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Re: trump is Indeed, a Fascist! Here's More Evidence.

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Thanks @john258  for the info.

Concentration camps first and Death camps last.

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Re: trump is Indeed, a Fascist! Here's More Evidence.

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Well today we got more proof of where Dictator Trump is taking the USA. He has a group of people  on the West Coast (LA area) looking at homeless problem with people to see what Feds can do. They are looking at an old large FAA owned building of some type. Why? The plan seems to be that the Fed. govt round up the homeless and put them in what would be a Fed. run compound (Concentration Camp). In short to the camps these people go. To me I think back almost 2 years ago when I told all in here when Trump built the camps to hold 100,000 that was the test. He did it. He was able to hold people at the southern border in camps, and steal their children which went to another camp. I told all he will work up the chain till he can put anyone he wants in one of his camps. What we see in this effort is another small step on the way to full dictatorship. Keep in mind RT told us last weekend his plan for climate control which will be the end as every person he thinks is a problem will go to a camp, and a lot of them will be people who support him. Go read what Hitler did in Germany and you see Trump doing the same thing in the US. So far Trump has gotten away with it. Wake up people. Trump and Hitler one in the same.

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Re: trump is Indeed, a Fascist! Here's More Evidence.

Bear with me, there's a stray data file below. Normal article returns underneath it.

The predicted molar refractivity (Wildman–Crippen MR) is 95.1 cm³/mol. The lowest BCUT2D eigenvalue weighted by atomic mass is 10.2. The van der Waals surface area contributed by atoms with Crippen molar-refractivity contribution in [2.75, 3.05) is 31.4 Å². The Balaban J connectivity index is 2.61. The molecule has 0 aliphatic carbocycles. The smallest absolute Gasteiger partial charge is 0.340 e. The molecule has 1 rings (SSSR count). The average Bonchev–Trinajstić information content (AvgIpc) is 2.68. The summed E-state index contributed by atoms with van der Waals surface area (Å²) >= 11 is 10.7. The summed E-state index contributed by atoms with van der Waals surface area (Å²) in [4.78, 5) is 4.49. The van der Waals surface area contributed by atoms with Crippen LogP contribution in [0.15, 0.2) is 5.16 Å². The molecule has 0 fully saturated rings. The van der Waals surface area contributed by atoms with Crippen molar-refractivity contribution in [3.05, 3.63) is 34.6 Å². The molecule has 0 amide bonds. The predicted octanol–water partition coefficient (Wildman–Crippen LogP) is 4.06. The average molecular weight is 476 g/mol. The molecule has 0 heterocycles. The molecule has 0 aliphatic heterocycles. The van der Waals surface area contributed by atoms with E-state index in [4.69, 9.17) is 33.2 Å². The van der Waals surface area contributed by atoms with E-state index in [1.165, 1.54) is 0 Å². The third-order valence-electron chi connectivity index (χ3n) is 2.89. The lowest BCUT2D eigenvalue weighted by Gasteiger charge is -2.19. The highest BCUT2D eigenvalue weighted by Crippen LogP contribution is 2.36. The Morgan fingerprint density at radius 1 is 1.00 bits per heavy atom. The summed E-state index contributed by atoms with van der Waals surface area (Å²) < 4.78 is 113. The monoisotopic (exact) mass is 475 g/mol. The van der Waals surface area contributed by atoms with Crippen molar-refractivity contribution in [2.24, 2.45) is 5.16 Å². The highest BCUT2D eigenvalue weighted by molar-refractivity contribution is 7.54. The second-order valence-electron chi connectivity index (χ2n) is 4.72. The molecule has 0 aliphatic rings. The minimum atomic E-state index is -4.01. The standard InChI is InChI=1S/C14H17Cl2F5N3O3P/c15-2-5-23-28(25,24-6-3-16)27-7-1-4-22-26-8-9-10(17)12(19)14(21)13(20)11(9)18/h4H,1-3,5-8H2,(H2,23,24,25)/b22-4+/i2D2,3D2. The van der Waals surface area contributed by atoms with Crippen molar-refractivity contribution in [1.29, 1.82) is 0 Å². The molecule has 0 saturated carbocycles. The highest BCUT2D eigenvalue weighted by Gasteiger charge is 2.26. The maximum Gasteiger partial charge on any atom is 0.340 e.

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With Moscow Mitch in place, Impeachment is a fool's errand - he'd stay in office, AND it would bring back the slightly less moronic of his base just because it's how the GOPerBase "thinks". They justify their racism by claiming non-whites and women have been allowed to "cut in line" ahead of them by Progressive policies like affirmative action. They see that as "unfair" because Fox has warped their image of social justice into a grade-school "crime" committed against THEM.

 

Better we just keep reporting his increasing insanity, and pray SOMEBODY will countermand any doomsday orders he tries to issue as his world crumbles around him.

 

Now, if it looks like supporting tRump might cost Yertle McConnell his job, ol' Mitch just might agree to a trial, conviction AND REMOVAL of history's most crtiminal and mentally unstable ToadPOTUS.

 

That would leave Fundamentalist-in-Chief Pence as POTUS, and since the religeous far right will all vote for him, he'd be a more formidible candidate than lil donny - something to consider when pushing for impeachment.